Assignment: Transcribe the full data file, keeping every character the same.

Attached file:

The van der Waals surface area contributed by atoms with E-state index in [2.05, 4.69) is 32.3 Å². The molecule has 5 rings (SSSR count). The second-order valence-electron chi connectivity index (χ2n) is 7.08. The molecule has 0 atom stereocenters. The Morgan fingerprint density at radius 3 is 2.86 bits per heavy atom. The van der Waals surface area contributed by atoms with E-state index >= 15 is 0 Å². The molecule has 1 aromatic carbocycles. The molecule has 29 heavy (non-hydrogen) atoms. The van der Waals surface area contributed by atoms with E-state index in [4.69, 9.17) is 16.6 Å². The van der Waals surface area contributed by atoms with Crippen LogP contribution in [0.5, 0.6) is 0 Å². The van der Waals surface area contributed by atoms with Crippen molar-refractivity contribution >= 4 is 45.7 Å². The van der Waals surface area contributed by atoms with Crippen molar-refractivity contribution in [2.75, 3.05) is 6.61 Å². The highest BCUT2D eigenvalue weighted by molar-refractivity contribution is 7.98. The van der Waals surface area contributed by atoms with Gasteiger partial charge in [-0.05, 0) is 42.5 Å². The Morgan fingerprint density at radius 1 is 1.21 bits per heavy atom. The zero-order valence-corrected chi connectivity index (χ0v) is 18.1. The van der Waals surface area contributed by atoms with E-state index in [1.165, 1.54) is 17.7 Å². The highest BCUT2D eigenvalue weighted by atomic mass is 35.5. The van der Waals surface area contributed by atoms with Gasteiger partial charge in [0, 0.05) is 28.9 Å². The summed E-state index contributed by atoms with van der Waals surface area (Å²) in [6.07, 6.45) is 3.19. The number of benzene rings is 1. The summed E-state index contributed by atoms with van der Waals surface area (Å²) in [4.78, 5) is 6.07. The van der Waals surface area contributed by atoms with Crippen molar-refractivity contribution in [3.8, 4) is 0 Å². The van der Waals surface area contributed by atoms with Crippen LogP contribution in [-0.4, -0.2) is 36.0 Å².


The van der Waals surface area contributed by atoms with E-state index in [2.05, 4.69) is 32.3 Å². The molecule has 5 rings (SSSR count). The second-order valence-electron chi connectivity index (χ2n) is 7.08. The molecule has 0 atom stereocenters. The Morgan fingerprint density at radius 3 is 2.86 bits per heavy atom. The van der Waals surface area contributed by atoms with E-state index >= 15 is 0 Å². The molecule has 1 aromatic carbocycles. The molecule has 29 heavy (non-hydrogen) atoms. The van der Waals surface area contributed by atoms with E-state index in [4.69, 9.17) is 16.6 Å². The van der Waals surface area contributed by atoms with Crippen LogP contribution in [0.5, 0.6) is 0 Å². The van der Waals surface area contributed by atoms with Crippen molar-refractivity contribution >= 4 is 45.7 Å². The van der Waals surface area contributed by atoms with Crippen molar-refractivity contribution in [2.75, 3.05) is 6.61 Å². The highest BCUT2D eigenvalue weighted by molar-refractivity contribution is 7.98. The van der Waals surface area contributed by atoms with Gasteiger partial charge in [-0.05, 0) is 42.5 Å². The Morgan fingerprint density at radius 1 is 1.21 bits per heavy atom. The zero-order valence-corrected chi connectivity index (χ0v) is 18.1. The van der Waals surface area contributed by atoms with E-state index in [1.165, 1.54) is 17.7 Å². The highest BCUT2D eigenvalue weighted by atomic mass is 35.5. The van der Waals surface area contributed by atoms with Gasteiger partial charge in [0, 0.05) is 28.9 Å². The summed E-state index contributed by atoms with van der Waals surface area (Å²) in [6.07, 6.45) is 3.19. The number of benzene rings is 1. The summed E-state index contributed by atoms with van der Waals surface area (Å²) in [4.78, 5) is 6.07. The van der Waals surface area contributed by atoms with Crippen molar-refractivity contribution in [3.8, 4) is 0 Å². The van der Waals surface area contributed by atoms with Crippen LogP contribution in [-0.4, -0.2) is 36.0 Å².